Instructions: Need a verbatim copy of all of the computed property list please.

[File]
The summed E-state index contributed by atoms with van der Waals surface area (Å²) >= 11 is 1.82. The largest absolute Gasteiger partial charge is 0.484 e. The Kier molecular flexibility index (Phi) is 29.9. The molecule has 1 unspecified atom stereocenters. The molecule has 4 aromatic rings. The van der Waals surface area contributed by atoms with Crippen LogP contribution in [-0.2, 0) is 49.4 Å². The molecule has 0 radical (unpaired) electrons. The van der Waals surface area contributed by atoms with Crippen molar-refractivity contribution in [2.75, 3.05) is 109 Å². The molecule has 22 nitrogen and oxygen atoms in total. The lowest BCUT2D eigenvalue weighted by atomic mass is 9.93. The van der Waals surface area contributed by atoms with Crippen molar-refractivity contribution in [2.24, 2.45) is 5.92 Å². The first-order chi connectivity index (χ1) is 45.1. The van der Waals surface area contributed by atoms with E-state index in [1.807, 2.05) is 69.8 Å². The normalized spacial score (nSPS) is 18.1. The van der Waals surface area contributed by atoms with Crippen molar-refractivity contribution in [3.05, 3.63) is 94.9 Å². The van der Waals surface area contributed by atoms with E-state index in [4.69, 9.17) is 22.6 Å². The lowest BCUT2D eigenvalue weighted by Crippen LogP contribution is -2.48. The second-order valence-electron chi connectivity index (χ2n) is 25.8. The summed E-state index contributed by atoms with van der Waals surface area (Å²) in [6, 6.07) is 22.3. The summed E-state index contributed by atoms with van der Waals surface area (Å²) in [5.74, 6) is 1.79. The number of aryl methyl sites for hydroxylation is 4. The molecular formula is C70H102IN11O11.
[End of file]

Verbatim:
The summed E-state index contributed by atoms with van der Waals surface area (Å²) >= 11 is 1.82. The largest absolute Gasteiger partial charge is 0.484 e. The Kier molecular flexibility index (Phi) is 29.9. The molecule has 1 unspecified atom stereocenters. The molecule has 4 aromatic rings. The van der Waals surface area contributed by atoms with Crippen LogP contribution in [-0.2, 0) is 49.4 Å². The molecule has 0 radical (unpaired) electrons. The van der Waals surface area contributed by atoms with Crippen molar-refractivity contribution in [2.75, 3.05) is 109 Å². The molecule has 22 nitrogen and oxygen atoms in total. The lowest BCUT2D eigenvalue weighted by atomic mass is 9.93. The van der Waals surface area contributed by atoms with Crippen molar-refractivity contribution in [2.24, 2.45) is 5.92 Å². The first-order chi connectivity index (χ1) is 45.1. The van der Waals surface area contributed by atoms with E-state index in [1.807, 2.05) is 69.8 Å². The normalized spacial score (nSPS) is 18.1. The van der Waals surface area contributed by atoms with Crippen molar-refractivity contribution in [3.05, 3.63) is 94.9 Å². The van der Waals surface area contributed by atoms with E-state index in [4.69, 9.17) is 22.6 Å². The lowest BCUT2D eigenvalue weighted by Crippen LogP contribution is -2.48. The second-order valence-electron chi connectivity index (χ2n) is 25.8. The summed E-state index contributed by atoms with van der Waals surface area (Å²) in [6, 6.07) is 22.3. The summed E-state index contributed by atoms with van der Waals surface area (Å²) in [5.74, 6) is 1.79. The number of aryl methyl sites for hydroxylation is 4. The molecular formula is C70H102IN11O11.